“Currently I am partnered with a crossfit gym in Prescott Arizona called Captain Crossfit. We are working with several treatment centers who provide mental health and substance abuse treatment. Most of our clients are addicted to opiates. We run group fitness classes that fuse evidenced based therapeutic interventions and crossfit into an experiential therapy. We use team dynamics and a lot of partner work to help our clients engage in getting connected, giving and receiving support to each other. After class we process our experience and reflect on lessons learned about ourselves, our fellow classmates and about what it means to Recover Strong. Our goal is to show people how capable they really are. How powerful and amazing their human spirit really is. We want to show them that they have meaning and purpose.”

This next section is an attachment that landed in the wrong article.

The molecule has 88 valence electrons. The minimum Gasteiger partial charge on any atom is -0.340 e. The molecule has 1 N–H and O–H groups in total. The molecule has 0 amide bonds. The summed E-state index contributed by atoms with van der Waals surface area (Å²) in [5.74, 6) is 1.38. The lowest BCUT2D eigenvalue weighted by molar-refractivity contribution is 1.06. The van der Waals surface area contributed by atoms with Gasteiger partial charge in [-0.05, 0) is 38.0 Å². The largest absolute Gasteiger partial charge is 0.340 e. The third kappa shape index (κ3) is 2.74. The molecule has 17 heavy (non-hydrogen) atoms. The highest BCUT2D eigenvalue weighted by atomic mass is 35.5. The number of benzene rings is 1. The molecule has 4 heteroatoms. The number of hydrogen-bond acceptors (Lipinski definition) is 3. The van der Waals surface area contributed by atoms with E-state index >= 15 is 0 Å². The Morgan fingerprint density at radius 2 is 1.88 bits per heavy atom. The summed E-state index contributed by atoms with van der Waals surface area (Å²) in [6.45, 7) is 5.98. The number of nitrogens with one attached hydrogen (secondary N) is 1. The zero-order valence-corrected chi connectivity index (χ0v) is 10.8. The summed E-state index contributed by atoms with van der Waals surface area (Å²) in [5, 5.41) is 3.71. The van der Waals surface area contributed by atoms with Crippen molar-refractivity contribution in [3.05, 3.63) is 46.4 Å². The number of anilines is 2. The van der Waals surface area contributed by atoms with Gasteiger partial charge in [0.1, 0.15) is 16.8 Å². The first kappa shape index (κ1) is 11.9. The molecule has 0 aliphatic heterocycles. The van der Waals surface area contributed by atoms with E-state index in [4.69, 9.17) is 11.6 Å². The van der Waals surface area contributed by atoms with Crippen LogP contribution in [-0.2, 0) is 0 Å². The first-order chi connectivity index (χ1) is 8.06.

WHAT IS YOUR ULTIMATE GOAL WITH YOUR RECOVER STRONG PROGRAM?
“My ultimate goal is to have my own therapeutic outpatient clinic where vets don’t pay for treatment, they just get to be treated for their services to our country. The cool thing is this program can go anywhere in the world because CrossFit boxes are everywhere and the idea is to manualize it and then do a training program. At my gym all the coaches and everyone there has a similar problem and have overcome addiction. We do group meetings that entail helping one another and increase their support group.”
WHAT DOES BEING PART OF THE TILLMAN SCHOLAR COMMUNITY MEAN TO YOU AND WHAT OPPORTUNITIES HAS IT PROVIDED THAT YOU MAY NOT HAVE OTHERWISE HAD?